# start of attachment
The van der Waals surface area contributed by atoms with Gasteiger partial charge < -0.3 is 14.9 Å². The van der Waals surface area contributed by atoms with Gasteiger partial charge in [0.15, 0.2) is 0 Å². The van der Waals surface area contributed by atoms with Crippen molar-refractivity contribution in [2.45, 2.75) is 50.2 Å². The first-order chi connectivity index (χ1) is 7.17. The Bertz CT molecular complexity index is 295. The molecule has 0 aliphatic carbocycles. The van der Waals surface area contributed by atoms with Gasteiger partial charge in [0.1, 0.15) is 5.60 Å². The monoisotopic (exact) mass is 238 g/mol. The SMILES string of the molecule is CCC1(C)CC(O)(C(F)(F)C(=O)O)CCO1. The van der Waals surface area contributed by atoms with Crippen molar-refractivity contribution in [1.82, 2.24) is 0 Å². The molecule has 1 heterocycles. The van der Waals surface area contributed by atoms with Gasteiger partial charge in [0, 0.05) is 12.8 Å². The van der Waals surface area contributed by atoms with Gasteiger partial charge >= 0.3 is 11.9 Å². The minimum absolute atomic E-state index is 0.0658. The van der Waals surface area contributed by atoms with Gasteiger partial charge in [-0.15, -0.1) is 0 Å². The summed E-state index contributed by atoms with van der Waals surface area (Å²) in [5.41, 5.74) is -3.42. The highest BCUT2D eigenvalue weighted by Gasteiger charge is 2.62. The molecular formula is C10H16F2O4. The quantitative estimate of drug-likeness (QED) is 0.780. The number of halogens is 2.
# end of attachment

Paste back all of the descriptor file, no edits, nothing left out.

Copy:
The van der Waals surface area contributed by atoms with Gasteiger partial charge < -0.3 is 14.9 Å². The van der Waals surface area contributed by atoms with Gasteiger partial charge in [0.15, 0.2) is 0 Å². The van der Waals surface area contributed by atoms with Crippen molar-refractivity contribution in [2.45, 2.75) is 50.2 Å². The first-order chi connectivity index (χ1) is 7.17. The Bertz CT molecular complexity index is 295. The molecule has 0 aliphatic carbocycles. The van der Waals surface area contributed by atoms with Gasteiger partial charge in [0.1, 0.15) is 5.60 Å². The monoisotopic (exact) mass is 238 g/mol. The SMILES string of the molecule is CCC1(C)CC(O)(C(F)(F)C(=O)O)CCO1. The van der Waals surface area contributed by atoms with Crippen molar-refractivity contribution in [1.82, 2.24) is 0 Å². The molecule has 1 heterocycles. The van der Waals surface area contributed by atoms with Gasteiger partial charge in [0, 0.05) is 12.8 Å². The van der Waals surface area contributed by atoms with Gasteiger partial charge >= 0.3 is 11.9 Å². The minimum absolute atomic E-state index is 0.0658. The van der Waals surface area contributed by atoms with Gasteiger partial charge in [-0.15, -0.1) is 0 Å². The summed E-state index contributed by atoms with van der Waals surface area (Å²) in [5.41, 5.74) is -3.42. The highest BCUT2D eigenvalue weighted by Gasteiger charge is 2.62. The molecular formula is C10H16F2O4. The quantitative estimate of drug-likeness (QED) is 0.780. The number of halogens is 2.